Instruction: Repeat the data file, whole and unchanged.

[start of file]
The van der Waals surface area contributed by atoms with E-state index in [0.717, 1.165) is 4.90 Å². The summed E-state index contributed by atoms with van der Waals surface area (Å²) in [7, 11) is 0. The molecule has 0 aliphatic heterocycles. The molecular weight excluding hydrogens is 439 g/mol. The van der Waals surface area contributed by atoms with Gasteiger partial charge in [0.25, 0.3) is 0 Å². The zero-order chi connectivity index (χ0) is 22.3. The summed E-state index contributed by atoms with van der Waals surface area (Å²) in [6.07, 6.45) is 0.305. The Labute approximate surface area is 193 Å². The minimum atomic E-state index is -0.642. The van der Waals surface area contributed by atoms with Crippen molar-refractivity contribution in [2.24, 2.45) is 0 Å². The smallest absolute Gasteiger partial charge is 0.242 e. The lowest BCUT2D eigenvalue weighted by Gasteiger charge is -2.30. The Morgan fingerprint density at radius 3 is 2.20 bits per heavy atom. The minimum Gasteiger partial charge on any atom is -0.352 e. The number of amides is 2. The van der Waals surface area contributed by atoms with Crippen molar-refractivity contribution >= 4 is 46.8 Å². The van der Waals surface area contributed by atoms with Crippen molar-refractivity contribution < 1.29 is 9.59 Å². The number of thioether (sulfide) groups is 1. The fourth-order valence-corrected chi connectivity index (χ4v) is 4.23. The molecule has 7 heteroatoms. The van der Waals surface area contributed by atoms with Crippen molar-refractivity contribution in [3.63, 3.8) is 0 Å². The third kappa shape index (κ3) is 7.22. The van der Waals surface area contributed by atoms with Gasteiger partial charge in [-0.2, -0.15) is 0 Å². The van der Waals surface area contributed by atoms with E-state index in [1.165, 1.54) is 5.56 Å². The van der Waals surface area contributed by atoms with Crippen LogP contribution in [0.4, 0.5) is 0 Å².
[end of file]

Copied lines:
The van der Waals surface area contributed by atoms with E-state index in [0.717, 1.165) is 4.90 Å². The summed E-state index contributed by atoms with van der Waals surface area (Å²) in [7, 11) is 0. The molecule has 0 aliphatic heterocycles. The molecular weight excluding hydrogens is 439 g/mol. The van der Waals surface area contributed by atoms with Gasteiger partial charge in [0.25, 0.3) is 0 Å². The zero-order chi connectivity index (χ0) is 22.3. The summed E-state index contributed by atoms with van der Waals surface area (Å²) in [6.07, 6.45) is 0.305. The Labute approximate surface area is 193 Å². The minimum atomic E-state index is -0.642. The van der Waals surface area contributed by atoms with Crippen molar-refractivity contribution in [2.24, 2.45) is 0 Å². The smallest absolute Gasteiger partial charge is 0.242 e. The lowest BCUT2D eigenvalue weighted by Gasteiger charge is -2.30. The Morgan fingerprint density at radius 3 is 2.20 bits per heavy atom. The minimum Gasteiger partial charge on any atom is -0.352 e. The number of amides is 2. The van der Waals surface area contributed by atoms with Crippen molar-refractivity contribution >= 4 is 46.8 Å². The van der Waals surface area contributed by atoms with Crippen molar-refractivity contribution < 1.29 is 9.59 Å². The number of thioether (sulfide) groups is 1. The fourth-order valence-corrected chi connectivity index (χ4v) is 4.23. The molecule has 7 heteroatoms. The van der Waals surface area contributed by atoms with Crippen molar-refractivity contribution in [3.63, 3.8) is 0 Å². The third kappa shape index (κ3) is 7.22. The van der Waals surface area contributed by atoms with Gasteiger partial charge in [-0.2, -0.15) is 0 Å². The van der Waals surface area contributed by atoms with E-state index in [1.165, 1.54) is 5.56 Å². The van der Waals surface area contributed by atoms with Crippen LogP contribution in [0.4, 0.5) is 0 Å².